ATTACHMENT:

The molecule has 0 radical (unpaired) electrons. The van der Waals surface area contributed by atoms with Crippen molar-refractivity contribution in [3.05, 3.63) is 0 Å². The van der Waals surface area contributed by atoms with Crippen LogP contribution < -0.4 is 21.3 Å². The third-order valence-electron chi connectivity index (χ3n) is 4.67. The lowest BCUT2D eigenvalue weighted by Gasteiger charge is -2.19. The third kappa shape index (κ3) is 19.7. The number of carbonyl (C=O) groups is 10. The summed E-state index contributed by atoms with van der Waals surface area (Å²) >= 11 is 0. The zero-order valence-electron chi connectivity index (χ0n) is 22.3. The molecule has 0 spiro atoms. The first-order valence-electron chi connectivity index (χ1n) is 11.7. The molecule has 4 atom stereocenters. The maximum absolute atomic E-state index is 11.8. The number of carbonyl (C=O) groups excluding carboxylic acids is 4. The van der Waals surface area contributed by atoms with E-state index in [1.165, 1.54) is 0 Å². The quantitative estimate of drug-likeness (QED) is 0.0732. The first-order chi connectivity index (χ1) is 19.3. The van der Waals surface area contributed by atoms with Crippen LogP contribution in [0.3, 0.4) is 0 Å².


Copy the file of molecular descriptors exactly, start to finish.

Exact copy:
The molecule has 0 radical (unpaired) electrons. The van der Waals surface area contributed by atoms with Crippen molar-refractivity contribution in [3.05, 3.63) is 0 Å². The van der Waals surface area contributed by atoms with Crippen LogP contribution < -0.4 is 21.3 Å². The third-order valence-electron chi connectivity index (χ3n) is 4.67. The lowest BCUT2D eigenvalue weighted by Gasteiger charge is -2.19. The third kappa shape index (κ3) is 19.7. The number of carbonyl (C=O) groups is 10. The summed E-state index contributed by atoms with van der Waals surface area (Å²) >= 11 is 0. The zero-order valence-electron chi connectivity index (χ0n) is 22.3. The molecule has 0 spiro atoms. The first-order valence-electron chi connectivity index (χ1n) is 11.7. The molecule has 4 atom stereocenters. The maximum absolute atomic E-state index is 11.8. The number of carbonyl (C=O) groups excluding carboxylic acids is 4. The van der Waals surface area contributed by atoms with E-state index in [1.165, 1.54) is 0 Å². The quantitative estimate of drug-likeness (QED) is 0.0732. The first-order chi connectivity index (χ1) is 19.3. The van der Waals surface area contributed by atoms with Crippen LogP contribution in [0.3, 0.4) is 0 Å².